Over the past week, my resting heart rate averaged 56 beats per minute, I took between 10 and 26 breaths every 60 seconds, and my skin temperature hovered around 92.7 degrees Fahrenheit.
I know this because a device the size of a key ring has been stuck to my chest monitoring these metrics on a minute-by-minute basis.
Working at my computer, swimming in the ocean, playing tennis or relaxing by the pool, the device is silently recording my biometric data. Every breath I take, every move I make, it is watching me.
And the results it generates could hold the key to early detection of COVID-19.
For first few days, the BioSticker is a minor irritant – an unfamiliar presence just beneath the shirt pocket that idle hands instinctively want to scratch.
But fairly quickly, the only thing I notice about it is the stream of data flowing into my email inbox.
I am wearing the original version of the device – a body sensor that aims, in the words of its inventor Dr. Jim Mault, to provide a ‘4K movie’ of a patient’s vital signs.
It was designed and received US Food and Drug Administration clearance in the US for monitoring seriously ill patients convalescing at home.
By tracking breathing rate, temperature and heart rate, it can reliably alert medics to signs of a respiratory infection.
When COVID-19 arrived on the scene, Mault, CEO of Silicon Valley med-tech firm BioIntelliSense, saw an opportunity to adapt the device for the pandemic.
“We were one of the few technology companies in the world that was positioned with a wearable device that is medical grade and could monitor a variety of vital signs including temperature, heart rate and respiratory rate that are among the early indicators of a COVID infection,” he told the Cayman Compass.
The Dart group has brought in 200 of the BioStickers as part of a pilot to test the technology.
The company has also ordered 1,000 BioButtons – the COVID-focussed version of the original. The principle difference is that the newer device is designed to be more user-friendly.
It is the size of a coin and links to an app that uses an algorithm to analyse the data, feeding it back to the user through a simple notification of their COVID status – cleared or not cleared.
Filtering the noise
According to Mault, the algorithm knows the difference between the kind of spikes in these baseline metrics that are caused by an infection and those that would be caused by exercise or sunbathing.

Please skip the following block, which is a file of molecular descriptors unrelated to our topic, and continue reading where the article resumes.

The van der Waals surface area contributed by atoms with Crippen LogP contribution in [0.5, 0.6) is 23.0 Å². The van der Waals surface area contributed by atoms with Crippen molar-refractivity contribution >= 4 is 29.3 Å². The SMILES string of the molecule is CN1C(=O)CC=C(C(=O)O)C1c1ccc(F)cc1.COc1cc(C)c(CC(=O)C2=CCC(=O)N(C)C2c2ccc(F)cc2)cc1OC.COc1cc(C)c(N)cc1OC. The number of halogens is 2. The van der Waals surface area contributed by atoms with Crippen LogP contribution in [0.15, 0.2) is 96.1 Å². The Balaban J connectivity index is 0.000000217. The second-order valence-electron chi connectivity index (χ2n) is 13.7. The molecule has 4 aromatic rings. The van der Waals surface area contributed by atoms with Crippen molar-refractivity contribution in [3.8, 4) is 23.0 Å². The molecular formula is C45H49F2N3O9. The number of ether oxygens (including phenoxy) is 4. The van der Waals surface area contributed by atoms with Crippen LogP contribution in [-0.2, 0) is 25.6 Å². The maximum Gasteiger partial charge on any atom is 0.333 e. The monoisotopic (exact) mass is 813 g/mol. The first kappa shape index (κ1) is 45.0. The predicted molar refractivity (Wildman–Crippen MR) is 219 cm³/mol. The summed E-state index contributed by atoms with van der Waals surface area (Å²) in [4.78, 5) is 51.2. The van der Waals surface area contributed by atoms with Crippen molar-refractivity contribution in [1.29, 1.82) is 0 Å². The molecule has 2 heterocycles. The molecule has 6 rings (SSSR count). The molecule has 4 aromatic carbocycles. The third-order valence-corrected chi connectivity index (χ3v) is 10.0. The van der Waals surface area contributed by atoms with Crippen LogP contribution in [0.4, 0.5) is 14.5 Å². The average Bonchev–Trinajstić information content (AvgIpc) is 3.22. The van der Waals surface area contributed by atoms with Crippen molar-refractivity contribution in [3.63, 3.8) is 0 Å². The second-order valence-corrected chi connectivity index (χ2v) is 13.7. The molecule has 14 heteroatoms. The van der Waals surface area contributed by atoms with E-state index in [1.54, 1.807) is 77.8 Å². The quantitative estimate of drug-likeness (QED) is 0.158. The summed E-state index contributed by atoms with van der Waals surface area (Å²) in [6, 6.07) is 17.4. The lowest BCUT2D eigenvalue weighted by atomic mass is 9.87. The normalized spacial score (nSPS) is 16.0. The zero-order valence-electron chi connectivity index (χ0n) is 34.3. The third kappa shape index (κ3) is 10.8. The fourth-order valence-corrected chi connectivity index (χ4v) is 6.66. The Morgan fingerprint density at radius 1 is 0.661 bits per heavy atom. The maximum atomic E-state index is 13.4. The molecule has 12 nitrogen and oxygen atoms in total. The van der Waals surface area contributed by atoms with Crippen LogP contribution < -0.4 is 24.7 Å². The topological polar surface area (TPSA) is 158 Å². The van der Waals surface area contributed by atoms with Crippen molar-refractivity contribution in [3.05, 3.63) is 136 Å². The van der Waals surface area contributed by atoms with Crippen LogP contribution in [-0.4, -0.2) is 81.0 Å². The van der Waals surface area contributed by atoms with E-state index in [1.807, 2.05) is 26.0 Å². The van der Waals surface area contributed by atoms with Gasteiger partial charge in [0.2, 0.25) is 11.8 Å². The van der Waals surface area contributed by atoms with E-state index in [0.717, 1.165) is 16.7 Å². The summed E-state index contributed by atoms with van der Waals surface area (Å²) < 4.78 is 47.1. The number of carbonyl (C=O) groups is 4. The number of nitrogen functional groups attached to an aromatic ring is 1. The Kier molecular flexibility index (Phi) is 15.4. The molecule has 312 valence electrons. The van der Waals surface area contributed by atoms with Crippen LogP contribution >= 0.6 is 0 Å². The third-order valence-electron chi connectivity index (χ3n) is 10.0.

He said it filters out ‘the noise’ to give a clear and consistent, continuous picture of relevant health data.
Mault said the BioSticker, which takes a reading every minute and uploads the information via Bluetooth to a smartphone application, is far more precise than traditional monitoring.
“In the course of one day, you have 1,440 temperature measurements and the same for heart rate and respiratory rate. That is a big difference when you compare it to someone taking their temperature with a thermometer twice a day. It is like a 4K movie versus two photographs.”
Another key to the device’s utility, Mault said, is that it knows what normal is for me, rather than for an ‘average human’ – a classification which covers a wide range of possible body types and physiologies.
The BioSticker puts my heart rate at 56 beats per minute. So while a reading of 90 bpm is within the ‘normal’ range, for me it might be something to be concerned about.
“The sticker can literally watch the data from your body and establish what is the baseline curve for you,” Mault said.
When the device starts to see statistically meaningful deviations from that baseline, it would alert the user and could be programmed, depending on policy, to trigger some form of public-health intervention. In the COVID-19 scenario, that is most likely to involve a recommendation to isolate and get tested.
Mault believes BioButtons can provide an early-detection system that can effectively screen sections of the population and evaluate their risk for COVID in real time.
Those that are ‘all clear’ can go about their day, those that are not can take steps to protect themselves and others.
In the vast majority of the 208 COVID cases recorded in the Cayman Islands, the symptoms were so mild that the patients didn’t notice they were sick or report any illness to the authorities.
Would a device like the BioButton detect changes that are not necessarily distinguishable to the patients themselves?
Mault believes that it would.
Is he confident that every case of COVID-19 would show up on this device?
There will always be outliers, but statistically, he believes the vast majority of cases would be picked up through subtle changes in the data points tracked by the body monitors.
This is not yet settled science.
The BioSticker is FDA-cleared for monitoring outpatients for respiratory illness, not currently as an early warning system for COVID. But Mault says the principles are the same.
And even without the further research needed to prove its specificity for COVID, he is confident it can accurately diagnose infection.